Method has revealed more details about its new production facility in Chicago’s historic Pullman community. The design, by William McDonough + Partners, was unveiled at an event in Chicago with Mayor Rahm Emanuel.
The development marks the company’s first US-based production facility and will showcase the company’s dedication to sustainability as it builds the first LEED Platinum manufacturing facility in its industry.
“So often, in the first industrial revolution, factories were dirty,” said architect and sustainability leader William McDonough. “We have these images of factories as gritty buildings with smokestacks—facilities that no families would want in or near their neighborhoods. Method is dedicated to clean in as many ways as possible. This factory is a clean factory. The energy will be clean. The production will be clean. The products are designed to meet the standards of the Cradle-to-Cradle Certified Program, which means that they are as clean as Method can make them. The products themselves help consumers have beautiful, clean homes. Method’s new manufacturing home will use clean energy, water and materials to create innovative household products. The manifestation of “industrial hygiene” at this scale is beneficial to communities; it provides jobs and it is embodied by a facility that is a delightful neighbor—your kids can play safely here. Entrepreneurial companies like Method are modeling a new, clean industrial model for our country. It’s a genuine pleasure to work with them.”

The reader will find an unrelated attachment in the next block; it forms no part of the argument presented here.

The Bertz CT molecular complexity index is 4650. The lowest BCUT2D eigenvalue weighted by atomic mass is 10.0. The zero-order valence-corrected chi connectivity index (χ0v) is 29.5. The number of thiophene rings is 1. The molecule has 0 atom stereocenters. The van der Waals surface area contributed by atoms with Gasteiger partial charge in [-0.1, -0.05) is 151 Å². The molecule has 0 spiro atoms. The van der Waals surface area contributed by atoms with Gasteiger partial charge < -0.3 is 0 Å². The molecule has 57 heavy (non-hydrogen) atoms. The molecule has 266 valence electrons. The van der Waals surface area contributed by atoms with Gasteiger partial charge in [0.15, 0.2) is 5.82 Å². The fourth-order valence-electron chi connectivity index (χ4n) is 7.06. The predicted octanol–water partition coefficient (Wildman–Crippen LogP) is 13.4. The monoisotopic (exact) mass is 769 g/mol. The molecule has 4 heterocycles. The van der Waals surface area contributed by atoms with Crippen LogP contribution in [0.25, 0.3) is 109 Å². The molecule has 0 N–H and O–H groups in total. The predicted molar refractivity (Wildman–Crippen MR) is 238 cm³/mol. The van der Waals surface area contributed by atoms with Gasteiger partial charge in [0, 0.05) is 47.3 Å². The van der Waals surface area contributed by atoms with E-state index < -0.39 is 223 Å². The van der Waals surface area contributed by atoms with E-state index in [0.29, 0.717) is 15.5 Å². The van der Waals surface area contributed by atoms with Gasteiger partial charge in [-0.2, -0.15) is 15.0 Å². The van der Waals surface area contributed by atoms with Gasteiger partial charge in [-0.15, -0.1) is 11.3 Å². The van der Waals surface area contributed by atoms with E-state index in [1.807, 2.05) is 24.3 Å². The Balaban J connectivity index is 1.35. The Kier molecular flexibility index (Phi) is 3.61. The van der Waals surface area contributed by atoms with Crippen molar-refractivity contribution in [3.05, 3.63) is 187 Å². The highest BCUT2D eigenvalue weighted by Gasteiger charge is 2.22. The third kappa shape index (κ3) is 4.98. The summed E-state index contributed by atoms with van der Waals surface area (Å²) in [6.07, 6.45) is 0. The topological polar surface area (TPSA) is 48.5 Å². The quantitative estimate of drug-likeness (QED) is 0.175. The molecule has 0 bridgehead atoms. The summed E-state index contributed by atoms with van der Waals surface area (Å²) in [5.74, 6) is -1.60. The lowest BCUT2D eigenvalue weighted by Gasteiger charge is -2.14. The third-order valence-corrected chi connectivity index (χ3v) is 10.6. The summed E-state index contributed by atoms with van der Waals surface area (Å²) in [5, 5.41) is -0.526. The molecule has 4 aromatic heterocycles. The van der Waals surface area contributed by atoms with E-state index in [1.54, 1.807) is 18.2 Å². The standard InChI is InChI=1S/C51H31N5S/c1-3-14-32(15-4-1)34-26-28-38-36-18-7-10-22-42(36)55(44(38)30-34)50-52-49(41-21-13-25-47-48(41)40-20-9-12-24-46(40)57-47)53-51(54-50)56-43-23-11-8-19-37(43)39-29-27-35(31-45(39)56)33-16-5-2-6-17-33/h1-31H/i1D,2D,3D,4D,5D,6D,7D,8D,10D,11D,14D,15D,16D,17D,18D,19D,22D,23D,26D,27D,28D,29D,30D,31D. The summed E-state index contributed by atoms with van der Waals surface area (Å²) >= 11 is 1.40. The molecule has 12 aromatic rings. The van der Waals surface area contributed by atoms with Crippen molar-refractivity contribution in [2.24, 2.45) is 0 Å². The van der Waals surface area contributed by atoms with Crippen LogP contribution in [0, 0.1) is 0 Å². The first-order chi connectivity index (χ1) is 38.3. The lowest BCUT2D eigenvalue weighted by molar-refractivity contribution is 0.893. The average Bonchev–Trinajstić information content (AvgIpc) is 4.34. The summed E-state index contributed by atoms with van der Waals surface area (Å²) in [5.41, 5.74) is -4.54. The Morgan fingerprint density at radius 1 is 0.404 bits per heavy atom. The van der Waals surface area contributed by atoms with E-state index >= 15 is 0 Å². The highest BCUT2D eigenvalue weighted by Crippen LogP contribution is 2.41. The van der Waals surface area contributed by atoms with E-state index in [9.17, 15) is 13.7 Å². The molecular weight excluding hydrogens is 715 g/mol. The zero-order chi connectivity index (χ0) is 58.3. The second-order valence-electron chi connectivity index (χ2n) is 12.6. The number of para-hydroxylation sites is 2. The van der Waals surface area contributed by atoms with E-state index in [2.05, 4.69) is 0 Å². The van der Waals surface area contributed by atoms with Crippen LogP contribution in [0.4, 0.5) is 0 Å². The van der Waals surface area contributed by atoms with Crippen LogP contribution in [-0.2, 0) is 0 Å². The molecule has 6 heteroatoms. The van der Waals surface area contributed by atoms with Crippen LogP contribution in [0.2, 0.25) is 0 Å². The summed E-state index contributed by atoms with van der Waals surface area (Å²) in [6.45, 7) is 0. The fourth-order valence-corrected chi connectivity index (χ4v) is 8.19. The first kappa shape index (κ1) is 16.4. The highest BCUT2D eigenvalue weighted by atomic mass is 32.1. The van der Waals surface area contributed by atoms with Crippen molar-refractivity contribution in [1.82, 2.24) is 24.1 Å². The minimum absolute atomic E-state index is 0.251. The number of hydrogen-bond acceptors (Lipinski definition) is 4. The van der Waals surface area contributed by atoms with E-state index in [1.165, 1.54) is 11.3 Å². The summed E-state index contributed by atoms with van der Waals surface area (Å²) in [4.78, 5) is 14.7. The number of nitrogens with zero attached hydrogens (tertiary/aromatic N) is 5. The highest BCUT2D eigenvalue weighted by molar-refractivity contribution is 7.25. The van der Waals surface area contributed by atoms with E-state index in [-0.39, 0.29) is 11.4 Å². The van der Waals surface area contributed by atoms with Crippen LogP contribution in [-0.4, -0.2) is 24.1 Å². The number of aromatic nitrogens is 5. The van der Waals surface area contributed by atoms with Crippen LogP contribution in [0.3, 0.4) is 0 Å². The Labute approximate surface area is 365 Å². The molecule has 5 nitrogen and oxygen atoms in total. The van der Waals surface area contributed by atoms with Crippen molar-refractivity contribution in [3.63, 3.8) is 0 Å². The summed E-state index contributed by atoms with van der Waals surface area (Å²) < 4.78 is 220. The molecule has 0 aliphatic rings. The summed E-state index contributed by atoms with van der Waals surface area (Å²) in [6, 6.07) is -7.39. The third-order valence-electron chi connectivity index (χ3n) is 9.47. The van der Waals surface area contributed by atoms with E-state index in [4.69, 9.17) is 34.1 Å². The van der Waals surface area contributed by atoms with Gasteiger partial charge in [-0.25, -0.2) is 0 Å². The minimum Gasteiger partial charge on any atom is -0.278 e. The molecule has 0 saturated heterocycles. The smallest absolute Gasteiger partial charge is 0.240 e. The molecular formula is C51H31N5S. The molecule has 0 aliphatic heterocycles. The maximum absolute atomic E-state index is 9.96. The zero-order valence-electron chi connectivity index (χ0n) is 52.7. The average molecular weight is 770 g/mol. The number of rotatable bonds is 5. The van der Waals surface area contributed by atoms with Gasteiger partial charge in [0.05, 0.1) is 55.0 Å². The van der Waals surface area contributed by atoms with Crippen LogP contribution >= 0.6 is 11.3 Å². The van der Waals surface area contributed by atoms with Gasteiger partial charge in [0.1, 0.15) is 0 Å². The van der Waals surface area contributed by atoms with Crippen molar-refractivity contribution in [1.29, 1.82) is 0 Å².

Method aims to eventually run this factory entirely on renewable power. Solar photovoltaic tree-like structures will generate energy and provide shade for cars parked underneath while solar thermal panels will provide hot water for factory processes. The team is focusing on utilizing materials that are safe for human and ecological health using the Cradle-to-Cradle Certified protocol. These innovations are intended to enable the building to help restore, heal and support the surrounding habitat while also stimulating the neighborhood’s economy by bringing in an estimated 100 manufacturing jobs. The building’s integration with the surrounding environment extends well into the community, with its emphasis on pedestrian connectivity and proximity to mass transit options.
The building features a transparent south wall to provide an abundance of daylight and visual exposure to the outdoors and serve as a metaphor for Method’s corporate transparency initiatives. This transparency also highlights Method’s dedication to the local community, providing a window into the factory’s daily operations.
Due in part to the unique architectural facets that make the facility so sustainable, Method plans to provide public tours to showcase its manufacturing processes within an environmentally responsible context.
The company has recently received certification through the Cradle-to-Cradle Certified Program (at the Gold Level) for 75% of its product line from the Cradle-to-Cradle Products Innovation Institute.